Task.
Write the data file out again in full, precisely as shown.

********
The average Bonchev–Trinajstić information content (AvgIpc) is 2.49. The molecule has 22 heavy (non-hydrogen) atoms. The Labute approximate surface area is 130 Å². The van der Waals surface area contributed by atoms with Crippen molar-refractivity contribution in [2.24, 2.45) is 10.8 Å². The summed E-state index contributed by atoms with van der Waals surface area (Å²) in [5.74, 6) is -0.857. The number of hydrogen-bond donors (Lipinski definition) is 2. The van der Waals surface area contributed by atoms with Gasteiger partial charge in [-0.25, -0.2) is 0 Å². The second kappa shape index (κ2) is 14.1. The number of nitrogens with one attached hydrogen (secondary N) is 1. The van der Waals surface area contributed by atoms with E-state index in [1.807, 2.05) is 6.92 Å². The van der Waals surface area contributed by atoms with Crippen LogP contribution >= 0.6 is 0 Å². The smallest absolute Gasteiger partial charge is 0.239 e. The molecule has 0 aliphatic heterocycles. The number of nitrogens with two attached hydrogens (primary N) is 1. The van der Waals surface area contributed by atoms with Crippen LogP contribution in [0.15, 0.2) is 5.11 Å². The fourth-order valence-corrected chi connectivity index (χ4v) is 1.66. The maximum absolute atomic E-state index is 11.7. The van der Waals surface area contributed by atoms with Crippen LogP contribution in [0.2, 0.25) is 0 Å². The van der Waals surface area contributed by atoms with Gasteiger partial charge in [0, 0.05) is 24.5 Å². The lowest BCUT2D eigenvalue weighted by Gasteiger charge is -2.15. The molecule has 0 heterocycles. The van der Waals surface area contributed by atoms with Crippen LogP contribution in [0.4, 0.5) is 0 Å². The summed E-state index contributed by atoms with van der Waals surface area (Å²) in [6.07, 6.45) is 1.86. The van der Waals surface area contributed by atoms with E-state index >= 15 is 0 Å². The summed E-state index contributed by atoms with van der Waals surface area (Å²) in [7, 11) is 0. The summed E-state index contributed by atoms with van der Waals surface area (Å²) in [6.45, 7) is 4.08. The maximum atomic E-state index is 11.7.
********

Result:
The average Bonchev–Trinajstić information content (AvgIpc) is 2.49. The molecule has 22 heavy (non-hydrogen) atoms. The Labute approximate surface area is 130 Å². The van der Waals surface area contributed by atoms with Crippen molar-refractivity contribution in [2.24, 2.45) is 10.8 Å². The summed E-state index contributed by atoms with van der Waals surface area (Å²) in [5.74, 6) is -0.857. The number of hydrogen-bond donors (Lipinski definition) is 2. The van der Waals surface area contributed by atoms with Gasteiger partial charge in [-0.25, -0.2) is 0 Å². The second kappa shape index (κ2) is 14.1. The number of nitrogens with one attached hydrogen (secondary N) is 1. The van der Waals surface area contributed by atoms with E-state index in [1.807, 2.05) is 6.92 Å². The van der Waals surface area contributed by atoms with Crippen LogP contribution >= 0.6 is 0 Å². The smallest absolute Gasteiger partial charge is 0.239 e. The molecule has 0 aliphatic heterocycles. The number of nitrogens with two attached hydrogens (primary N) is 1. The van der Waals surface area contributed by atoms with Crippen LogP contribution in [0.15, 0.2) is 5.11 Å². The fourth-order valence-corrected chi connectivity index (χ4v) is 1.66. The maximum absolute atomic E-state index is 11.7. The van der Waals surface area contributed by atoms with Crippen LogP contribution in [0.2, 0.25) is 0 Å². The van der Waals surface area contributed by atoms with Gasteiger partial charge in [0, 0.05) is 24.5 Å². The lowest BCUT2D eigenvalue weighted by Gasteiger charge is -2.15. The molecule has 0 heterocycles. The van der Waals surface area contributed by atoms with Crippen LogP contribution in [0.4, 0.5) is 0 Å². The summed E-state index contributed by atoms with van der Waals surface area (Å²) in [6.07, 6.45) is 1.86. The van der Waals surface area contributed by atoms with E-state index >= 15 is 0 Å². The summed E-state index contributed by atoms with van der Waals surface area (Å²) in [7, 11) is 0. The summed E-state index contributed by atoms with van der Waals surface area (Å²) in [6.45, 7) is 4.08. The maximum atomic E-state index is 11.7.